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Paneer revisited – another reason to love your microwave!

Well I finally got around to trying to make paneer in the microwave, and I have to say, it works a treat!I use a 4 qt pyrex bowl to make paneer from 1/2 gallon of milk at a time.  Use glass or ceramic for this project – microwavable plastic just won’t cut the mustard, plus plastic tends to hold oils and flavors and it can give your paneer an off taste.

Compared to making paneer on the stovetop, this is much easier to clean up, quicker, less likely to boil over, and it’s easier to monitor the temperature for consistent results.

I’m hooked on microwave paneer!


  • 4 qt microwave safe glass or ceramic bowl or casserole
  • A colander lined with butter muslin, flour sack cloth, or REAL cheesecloth (like this)
  • A large stainless steel stock pot or other large pan (if you plan to reserve the whey)
  • Weights for pressing the paneer (not needed for ricotta or desert paneer)
  • 1/2 gallon of whole milk
  • 2 T organic plain yoghurt – MUST have live culture, OR 2 T lemon juice or white vinegar
  • OPTIONAL: 1/2 c powdered milk (to increase paneer yield) DO NOT USE if you are making desert paneer or ricotta cheese

The higher fat content you can find for the milk you use, the more paneer it will yield.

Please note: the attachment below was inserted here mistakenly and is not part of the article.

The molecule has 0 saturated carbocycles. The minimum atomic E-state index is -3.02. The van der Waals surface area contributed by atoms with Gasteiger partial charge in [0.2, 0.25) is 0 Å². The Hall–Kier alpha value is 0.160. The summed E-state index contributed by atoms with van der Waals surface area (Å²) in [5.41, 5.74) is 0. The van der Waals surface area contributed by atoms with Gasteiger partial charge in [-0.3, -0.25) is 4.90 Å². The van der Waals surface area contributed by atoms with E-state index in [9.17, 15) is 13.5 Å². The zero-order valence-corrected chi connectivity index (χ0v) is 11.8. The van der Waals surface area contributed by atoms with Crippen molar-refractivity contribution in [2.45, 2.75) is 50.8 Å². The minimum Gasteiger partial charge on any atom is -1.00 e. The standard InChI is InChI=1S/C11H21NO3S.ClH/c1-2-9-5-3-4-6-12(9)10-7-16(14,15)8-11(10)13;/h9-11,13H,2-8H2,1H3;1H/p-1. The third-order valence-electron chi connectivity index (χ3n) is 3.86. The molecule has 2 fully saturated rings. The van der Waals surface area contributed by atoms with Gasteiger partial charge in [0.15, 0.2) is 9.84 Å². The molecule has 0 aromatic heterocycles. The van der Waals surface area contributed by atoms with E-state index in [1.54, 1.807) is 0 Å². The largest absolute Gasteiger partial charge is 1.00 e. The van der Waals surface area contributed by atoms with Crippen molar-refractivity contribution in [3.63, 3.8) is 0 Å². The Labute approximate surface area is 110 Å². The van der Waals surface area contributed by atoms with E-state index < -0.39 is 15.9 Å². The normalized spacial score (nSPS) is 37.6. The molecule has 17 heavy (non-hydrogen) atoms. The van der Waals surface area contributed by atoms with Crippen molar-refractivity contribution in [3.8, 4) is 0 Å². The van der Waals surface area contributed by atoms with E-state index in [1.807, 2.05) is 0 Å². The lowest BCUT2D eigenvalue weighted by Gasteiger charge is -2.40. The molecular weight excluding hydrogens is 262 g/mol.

1. Put 1/2 gallon milk in the microwave safe bowl – use 2x capacity so it won’t spill over if it foams up in the microwave.
  2. Stir in the powdered milk if you are using it.
  3. Microwave on high in 5 min intervals – how long it ultimately takes depends on the power of your microwave.
  4. Keep heating at 5 min intervals until the temp of the milk reaches 120F – then start watching the milk and check the temp every 2 or 3 mins until it reaches 160F to 165F.
  5. Stir in the yogurt, vinegar, or lemon juice.  The curds should separate from the whey very rapidly.  If it does not fully separate, add a bit more souring agent until separation is complete, about 1 T at a time.
  6. Drain in a colander lined with butter muslin, REAL cheesecloth (not the gauze stuff they sell at the grocery store), or flour-sack cloth – or some variety of a thin, lintless cloth.  Suspend the colander over a large stock pot or other pan to reserve the whey for making dal, bread, or other uses.
Let the curds hang for about 15 minutes. Do not press. Unwrap it and you’re done. The sooner you use it the better.

FOR INDIAN DESERTS such as Ras Gullah:
For desert use, you will not press the curds, you will instead leave it hanging until the curds are cool enough to handle and you will knead the curds.

FOR MAIN DISHES such as Mattar Paneer:
Fold the straining cloth over the drained curds, remove from the colander, set on a plate or inside a pan and put a heavy weight on top to press the curds. I usually put the paneer wrapped in the muslin in the bottom of a large pan and set a plate on top of it, then put a milk jug full of water on top. I let that sit in the fridge overnight. Take it out the next day – there will be additional whey pressed out – unwrap it, cube it, and you’re good to go.



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